We have argued in the past that emerging market currencies have adjusted in a manner that is consistent with the terms of trade shock they have suffered. This is confirmed by a standard model of currency valuation that links a country’s exchange rate to a set of economic fundamentals. These include its inflation and productivity growth relative to trading partners, its terms of trade and its government consumption.
We estimated this model for 27 emerging markets (and 22 developing markets) over the period from 1990 to 2014 and then used it to predict the degree of currency misalignment in early October 2016.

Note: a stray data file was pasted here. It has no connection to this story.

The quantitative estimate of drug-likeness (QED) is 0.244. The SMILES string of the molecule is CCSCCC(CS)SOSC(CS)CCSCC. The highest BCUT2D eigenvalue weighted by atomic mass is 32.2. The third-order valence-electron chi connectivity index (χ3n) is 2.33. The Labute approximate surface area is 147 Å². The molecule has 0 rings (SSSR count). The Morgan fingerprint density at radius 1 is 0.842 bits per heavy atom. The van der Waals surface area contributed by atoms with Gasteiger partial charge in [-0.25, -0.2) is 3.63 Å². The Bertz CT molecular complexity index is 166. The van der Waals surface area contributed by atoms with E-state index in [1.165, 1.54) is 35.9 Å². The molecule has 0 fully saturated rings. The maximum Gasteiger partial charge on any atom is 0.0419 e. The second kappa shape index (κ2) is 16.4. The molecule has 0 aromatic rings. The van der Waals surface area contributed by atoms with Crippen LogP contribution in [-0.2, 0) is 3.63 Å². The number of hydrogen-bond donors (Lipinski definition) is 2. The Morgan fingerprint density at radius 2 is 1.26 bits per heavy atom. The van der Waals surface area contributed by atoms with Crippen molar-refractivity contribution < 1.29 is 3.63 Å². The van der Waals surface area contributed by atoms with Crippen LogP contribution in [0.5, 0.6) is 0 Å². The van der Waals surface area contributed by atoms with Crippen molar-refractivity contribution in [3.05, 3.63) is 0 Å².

The figure below suggests that emerging market currencies remain only slightly undervalued from a fundamental perspective. This implies that the depreciation of nearly 40% that we have seen versus the US dollar since 2011 has largely been driven by fundamentals rather than overshooting.
The best we can say is that there is no obvious overvaluation apparent today. However, for long-term investors in emerging market local debt, this could well be “good enough” given the high yields available. With ultra-low interest rates in developed markets, the yields available on government bonds in emerging markets remain enticing with the standard index currently offering over 6%. Over the long term, interest accrual is just as important as (potential) currency appreciation in generating returns for investors.